Welcome to our community

Be a part of something great, join today!

Maths in Temperature and ideal gas Thermometer

Dhamnekar Winod

Active member
Nov 17, 2018
149
Hi,
I didn't understand the maths involved in the below article in regard to temperature and ideal gas thermometer. If any member knows it, may reply me.




1602763019755.png

1602763122516.png
If triple point of water is fixed at 273.16 K, and experiments show that freezing point of air-saturated water is 273.15 K at 1 atm system pressure.(so, melting point of ice is also 273.15 K , then how triple point of water is $0.10^\circ C$ What is meant by real gas volume at thermal equilibrium with a system whose true temperature is $V_T$ be V. In this Math symbol$\big(\frac{\partial V}{\partial T}\big)_P$ what does subscript P indicate? My guess P means Partial.

I am stuck here. If get the answers to my questions satisfactorily, i shall proceed further.
 

Attachments

topsquark

Well-known member
MHB Math Helper
Aug 30, 2012
1,207
What, specifically, is it that you don't understand?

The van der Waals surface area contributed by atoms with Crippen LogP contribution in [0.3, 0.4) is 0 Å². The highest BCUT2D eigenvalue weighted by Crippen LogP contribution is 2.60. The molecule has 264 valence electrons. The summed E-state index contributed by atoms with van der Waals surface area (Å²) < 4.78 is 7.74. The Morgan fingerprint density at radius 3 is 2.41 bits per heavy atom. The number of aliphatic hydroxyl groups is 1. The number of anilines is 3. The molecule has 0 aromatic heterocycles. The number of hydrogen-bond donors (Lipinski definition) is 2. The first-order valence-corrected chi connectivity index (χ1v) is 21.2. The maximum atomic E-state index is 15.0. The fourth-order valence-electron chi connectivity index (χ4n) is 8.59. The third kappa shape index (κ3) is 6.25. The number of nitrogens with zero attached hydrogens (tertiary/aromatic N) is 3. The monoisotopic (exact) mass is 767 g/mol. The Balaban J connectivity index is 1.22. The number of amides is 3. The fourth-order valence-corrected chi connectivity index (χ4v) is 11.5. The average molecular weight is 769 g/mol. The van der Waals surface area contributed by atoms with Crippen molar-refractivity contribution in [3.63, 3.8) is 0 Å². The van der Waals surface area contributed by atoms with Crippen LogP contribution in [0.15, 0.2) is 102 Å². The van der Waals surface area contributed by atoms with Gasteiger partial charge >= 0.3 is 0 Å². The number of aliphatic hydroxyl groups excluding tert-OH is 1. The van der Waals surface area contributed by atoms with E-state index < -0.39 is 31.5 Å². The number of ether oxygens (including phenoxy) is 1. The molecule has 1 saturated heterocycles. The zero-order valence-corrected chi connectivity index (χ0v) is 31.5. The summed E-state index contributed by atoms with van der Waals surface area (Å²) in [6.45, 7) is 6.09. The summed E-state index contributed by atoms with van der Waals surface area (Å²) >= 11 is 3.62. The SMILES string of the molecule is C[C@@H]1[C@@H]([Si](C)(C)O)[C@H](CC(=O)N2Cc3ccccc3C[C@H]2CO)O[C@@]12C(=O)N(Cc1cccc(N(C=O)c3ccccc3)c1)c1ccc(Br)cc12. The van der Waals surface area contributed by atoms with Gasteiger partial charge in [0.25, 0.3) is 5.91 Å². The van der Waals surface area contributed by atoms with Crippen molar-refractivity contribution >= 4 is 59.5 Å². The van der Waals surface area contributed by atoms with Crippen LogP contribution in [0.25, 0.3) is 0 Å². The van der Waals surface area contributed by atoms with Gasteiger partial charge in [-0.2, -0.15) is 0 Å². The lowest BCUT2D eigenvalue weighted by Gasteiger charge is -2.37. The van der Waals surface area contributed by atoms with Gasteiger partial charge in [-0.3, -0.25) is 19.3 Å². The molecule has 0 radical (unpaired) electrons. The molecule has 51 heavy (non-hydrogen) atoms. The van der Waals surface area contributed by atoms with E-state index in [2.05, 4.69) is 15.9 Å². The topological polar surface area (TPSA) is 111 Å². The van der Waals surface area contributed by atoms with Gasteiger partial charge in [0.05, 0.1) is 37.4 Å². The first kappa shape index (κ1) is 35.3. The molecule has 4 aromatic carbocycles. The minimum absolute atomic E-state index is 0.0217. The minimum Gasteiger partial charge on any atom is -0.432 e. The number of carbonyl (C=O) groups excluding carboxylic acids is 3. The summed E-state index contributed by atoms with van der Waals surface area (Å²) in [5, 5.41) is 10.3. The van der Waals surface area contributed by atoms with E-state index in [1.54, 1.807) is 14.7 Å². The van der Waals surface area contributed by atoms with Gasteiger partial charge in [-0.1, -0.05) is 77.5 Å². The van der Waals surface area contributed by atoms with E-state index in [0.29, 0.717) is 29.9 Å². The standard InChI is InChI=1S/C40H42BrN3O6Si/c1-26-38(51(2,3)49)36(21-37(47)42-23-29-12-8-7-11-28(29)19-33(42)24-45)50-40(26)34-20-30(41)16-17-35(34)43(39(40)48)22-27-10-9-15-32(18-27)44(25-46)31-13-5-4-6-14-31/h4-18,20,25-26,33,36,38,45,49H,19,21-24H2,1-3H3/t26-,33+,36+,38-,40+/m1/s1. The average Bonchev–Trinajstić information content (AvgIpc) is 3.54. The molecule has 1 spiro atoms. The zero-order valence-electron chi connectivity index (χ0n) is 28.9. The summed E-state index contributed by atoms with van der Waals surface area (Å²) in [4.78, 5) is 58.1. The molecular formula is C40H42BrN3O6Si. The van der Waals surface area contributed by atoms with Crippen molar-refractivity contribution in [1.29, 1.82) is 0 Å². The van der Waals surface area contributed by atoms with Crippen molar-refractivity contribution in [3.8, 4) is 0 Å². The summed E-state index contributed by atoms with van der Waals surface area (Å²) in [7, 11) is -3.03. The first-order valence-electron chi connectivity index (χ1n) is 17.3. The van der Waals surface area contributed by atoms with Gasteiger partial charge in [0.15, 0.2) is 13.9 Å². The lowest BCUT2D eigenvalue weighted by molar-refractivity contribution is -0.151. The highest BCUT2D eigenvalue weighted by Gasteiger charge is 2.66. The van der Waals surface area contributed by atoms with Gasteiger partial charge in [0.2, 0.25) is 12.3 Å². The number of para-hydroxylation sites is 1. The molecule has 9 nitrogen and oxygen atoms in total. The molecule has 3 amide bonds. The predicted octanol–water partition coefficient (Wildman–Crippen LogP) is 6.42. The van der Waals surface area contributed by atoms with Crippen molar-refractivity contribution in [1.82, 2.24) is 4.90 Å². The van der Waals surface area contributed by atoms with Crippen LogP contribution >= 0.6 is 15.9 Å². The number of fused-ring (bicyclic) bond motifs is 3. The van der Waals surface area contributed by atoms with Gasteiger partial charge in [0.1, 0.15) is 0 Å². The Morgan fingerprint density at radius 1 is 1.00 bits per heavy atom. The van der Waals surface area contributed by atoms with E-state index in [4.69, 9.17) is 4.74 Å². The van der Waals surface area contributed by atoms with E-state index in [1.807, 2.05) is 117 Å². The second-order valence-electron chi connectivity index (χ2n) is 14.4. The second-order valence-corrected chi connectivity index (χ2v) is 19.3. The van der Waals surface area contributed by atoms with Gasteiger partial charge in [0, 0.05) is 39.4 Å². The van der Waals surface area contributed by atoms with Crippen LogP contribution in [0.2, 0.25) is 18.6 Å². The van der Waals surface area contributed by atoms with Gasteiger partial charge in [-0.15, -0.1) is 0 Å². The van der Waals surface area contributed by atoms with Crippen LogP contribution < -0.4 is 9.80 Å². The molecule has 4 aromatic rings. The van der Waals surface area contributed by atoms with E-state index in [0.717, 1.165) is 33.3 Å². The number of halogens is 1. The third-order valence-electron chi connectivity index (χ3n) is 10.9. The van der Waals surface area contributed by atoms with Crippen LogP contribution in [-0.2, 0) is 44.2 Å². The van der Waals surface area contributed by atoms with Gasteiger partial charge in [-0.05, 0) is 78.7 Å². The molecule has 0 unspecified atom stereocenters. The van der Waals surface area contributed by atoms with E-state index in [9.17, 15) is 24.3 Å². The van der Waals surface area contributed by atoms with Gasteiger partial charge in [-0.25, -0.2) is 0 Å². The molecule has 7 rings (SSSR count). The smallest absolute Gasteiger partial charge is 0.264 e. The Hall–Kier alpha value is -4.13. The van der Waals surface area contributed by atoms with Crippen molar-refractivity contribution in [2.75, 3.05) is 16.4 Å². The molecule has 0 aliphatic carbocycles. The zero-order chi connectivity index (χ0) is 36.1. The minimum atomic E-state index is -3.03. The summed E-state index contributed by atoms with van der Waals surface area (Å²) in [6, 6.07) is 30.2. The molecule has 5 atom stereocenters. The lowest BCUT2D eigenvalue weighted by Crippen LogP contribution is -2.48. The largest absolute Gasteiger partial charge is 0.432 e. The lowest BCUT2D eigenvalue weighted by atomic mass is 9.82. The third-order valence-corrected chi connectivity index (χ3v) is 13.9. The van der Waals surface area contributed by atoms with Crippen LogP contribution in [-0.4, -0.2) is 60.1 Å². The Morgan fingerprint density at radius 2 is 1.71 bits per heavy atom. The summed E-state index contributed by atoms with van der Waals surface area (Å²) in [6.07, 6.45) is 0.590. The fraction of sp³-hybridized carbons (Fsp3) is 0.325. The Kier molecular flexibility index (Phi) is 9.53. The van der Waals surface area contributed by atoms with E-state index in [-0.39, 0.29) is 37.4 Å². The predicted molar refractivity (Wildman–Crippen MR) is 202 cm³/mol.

-Dan
 

Klaas van Aarsen

MHB Seeker
Staff member
Mar 5, 2012
9,416
If triple point of water is fixed at 273.16 K, and experiments show that freezing point of air-saturated water is 273.15 K at 1 atm system pressure.(so, melting point of ice is also 273.15 K , then how triple point of water is $0.10^\circ C$
$0\,^\circ C$ is defined to be the freezing point of water at the standard 1 atm pressure.
It corresponds to $273.15\,K$.
Since the triple point of water is at $273.16\,K$, then that means that it corresponds to $0.01\,^\circ C$.

What is meant by real gas volume at thermal equilibrium with a system whose true temperature is $V_T$ be V. In this Math symbol$\big(\frac{\partial V}{\partial T}\big)_P$ what does subscript P indicate? My guess P means Partial.

I am stuck here. If get the answers to my questions satisfactorily, i shall proceed further.
The subscript $P$ in the expression $\big(\frac{\partial V}{\partial T}\big)_P$ stands for the pressure $P$.
It means that we take the derivative of $V$ with respect to $T$ while we keep the pressure $P$ constant.

We have $V=\frac{RT}{P}$ for an ideal gas.
When we take the derivative, we treat $P$ as a constant so that $\big(\frac{\partial V}{\partial T}\big)_P=\big(\frac{\partial}{\partial T}\frac{RT}{P}\big)_P=\frac{R}{P}$.
 
Last edited: